“I don’t know that [if the resistance patterns vary with wards]. Since there has been no research done about it, no research no right to speak. So I am not so sure.” I-38
Local clinical practice and customs regarding antimicrobial prescribing “You know what is practiced for so long is hard to break, so even when you come in you say okay, so maybe a lot of people have been using a certain antibiotic throughout, you know, and it is a first line, so you have to look at different factors. So that is a big barrier. Or you find that in another department they have already started on antibiotics that are not appropriate. So those are cultural traditional use of antibiotics that has to be broken in that system so there is a need for educating the people” I-43
Unrestricted access to antimicrobials “Very strong drugs are given over the counter that’s why nowadays we have very simple diseases that are resistant to the first line [antimicrobials], so we are left in such a difficult position in our prescription so I think that is where we need to follow and address, that is one of the challenges.” I-25
“Antimicrobials are available in the pharmacy in town without a prescription. So that's a major challenge I think for antimicrobial resistance, in casualty (on call) when patients present, I think they're often getting antimicrobials before a diagnostic workup, including cultures have been taken, and therefore makes it much harder to figure out what we're treating in the long run. So we're stuck with the empiric guesses and sometimes that leads to inappropriate continuation of antibiotics or broad spectrum of antibiotic use. That's broader than it needs to be.” I-34
Approach to ASP implementation Creation of guidelines “It will help us come up with a guideline for what antibiotics to use at what point instead of just people dispensing antibiotics freely without really waiting for lab results to come back. In that way we will reduce occurrence of antimicrobial resistance. “ I-28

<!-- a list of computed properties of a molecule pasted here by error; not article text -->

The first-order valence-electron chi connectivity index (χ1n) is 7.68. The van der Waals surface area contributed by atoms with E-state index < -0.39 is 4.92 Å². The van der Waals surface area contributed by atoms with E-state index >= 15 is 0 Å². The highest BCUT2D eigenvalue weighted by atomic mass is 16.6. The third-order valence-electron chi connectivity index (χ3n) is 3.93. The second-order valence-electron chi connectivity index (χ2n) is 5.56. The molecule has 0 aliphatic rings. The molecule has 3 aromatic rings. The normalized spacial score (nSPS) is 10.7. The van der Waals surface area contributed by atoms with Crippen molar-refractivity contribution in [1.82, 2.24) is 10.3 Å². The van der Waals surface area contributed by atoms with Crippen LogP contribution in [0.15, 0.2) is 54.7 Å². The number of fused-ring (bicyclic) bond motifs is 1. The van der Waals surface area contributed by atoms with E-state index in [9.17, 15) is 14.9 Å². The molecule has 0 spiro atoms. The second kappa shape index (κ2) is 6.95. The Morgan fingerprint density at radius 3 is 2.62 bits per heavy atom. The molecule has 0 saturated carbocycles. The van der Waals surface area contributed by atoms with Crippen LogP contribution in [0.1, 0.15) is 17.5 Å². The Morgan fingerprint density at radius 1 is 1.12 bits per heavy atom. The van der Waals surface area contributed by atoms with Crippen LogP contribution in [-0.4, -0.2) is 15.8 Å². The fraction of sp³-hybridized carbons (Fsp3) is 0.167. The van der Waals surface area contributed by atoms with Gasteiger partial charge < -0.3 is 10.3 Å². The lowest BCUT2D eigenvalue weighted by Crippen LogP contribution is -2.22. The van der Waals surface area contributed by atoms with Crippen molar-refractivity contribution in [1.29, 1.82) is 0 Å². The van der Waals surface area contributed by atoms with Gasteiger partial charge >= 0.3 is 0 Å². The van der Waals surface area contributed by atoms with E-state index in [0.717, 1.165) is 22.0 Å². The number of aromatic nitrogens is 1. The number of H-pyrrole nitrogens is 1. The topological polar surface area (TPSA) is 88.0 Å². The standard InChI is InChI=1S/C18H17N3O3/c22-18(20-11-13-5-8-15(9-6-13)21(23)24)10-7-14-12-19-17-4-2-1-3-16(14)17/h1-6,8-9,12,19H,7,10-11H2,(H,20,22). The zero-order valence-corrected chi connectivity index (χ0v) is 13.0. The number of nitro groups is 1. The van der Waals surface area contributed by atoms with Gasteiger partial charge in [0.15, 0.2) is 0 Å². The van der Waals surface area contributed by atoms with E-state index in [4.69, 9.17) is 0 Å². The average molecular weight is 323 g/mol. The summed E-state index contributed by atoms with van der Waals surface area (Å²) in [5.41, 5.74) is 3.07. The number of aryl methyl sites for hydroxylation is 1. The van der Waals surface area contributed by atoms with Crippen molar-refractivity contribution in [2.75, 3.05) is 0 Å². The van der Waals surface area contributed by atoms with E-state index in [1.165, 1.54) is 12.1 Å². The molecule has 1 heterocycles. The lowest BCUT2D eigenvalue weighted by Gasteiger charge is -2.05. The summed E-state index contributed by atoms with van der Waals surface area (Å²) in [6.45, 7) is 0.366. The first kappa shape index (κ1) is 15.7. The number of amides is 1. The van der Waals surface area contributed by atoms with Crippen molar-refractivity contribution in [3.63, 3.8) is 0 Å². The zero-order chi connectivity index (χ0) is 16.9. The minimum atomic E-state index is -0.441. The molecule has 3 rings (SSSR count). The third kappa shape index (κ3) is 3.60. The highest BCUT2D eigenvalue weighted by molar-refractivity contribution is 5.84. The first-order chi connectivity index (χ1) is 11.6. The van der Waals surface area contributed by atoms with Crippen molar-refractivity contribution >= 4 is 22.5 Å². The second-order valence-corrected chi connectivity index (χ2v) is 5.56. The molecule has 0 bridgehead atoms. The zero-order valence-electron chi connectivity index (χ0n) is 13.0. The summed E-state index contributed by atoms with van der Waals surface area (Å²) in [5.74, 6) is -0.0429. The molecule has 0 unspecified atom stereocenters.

Improving clinical documentation “If I’m not available if somebody has to see the patient in clinical emergency they should be aware of why this person has started this [medicine]. So it’s really important to document.” I- 22
“The benefits will be many. Because you know this unnecessary prescribing will make doctors more aware that if I do this, someone will ask me… Why did I do this? So even the thought process will increase that instead of just giving an antibiotic, you’re thinking… Where; why this antibiotics will cover this area… And it will also help us know which antibiotics are right, you know, in collaboration with the stewardship program.” I-43
Structure of ASP leadership “I absolutely agree that pharmacists have a major role to play in antibiotic stewardship again because they, they can serve as some of the link between the lab and the available formulary. And help advise the formulary actually and to also help limit a broad-spectrum antibiotic use, one that's not necessary.” I-34
“No they can’t, pharmacists will not decide which antibiotic to use. But they will provide information regarding which antibiotic available here and the drug doses and other things.” I-33
“Because a microbiologist is someone who has specialized in hospital microbiology so the expertise they have will go a long way in improving patient outcomes because of influencing my judgment strongly positively and in deciding what drugs to use so their input is very important.” I-30
Improving education on antimicrobial resistance and stewardship “I think all prescribers at whatever level should undergo antibiotic stewardship training to enhance their knowledge on antimicrobials and to make sure that there is rational use of antibiotics, I think it's an important program and it should happen periodically, I think the other challenge is that it happens once in a while and you know that you are here for a time, once you go that is it, so it should happen periodically maybe quarterly or at some point.” I-32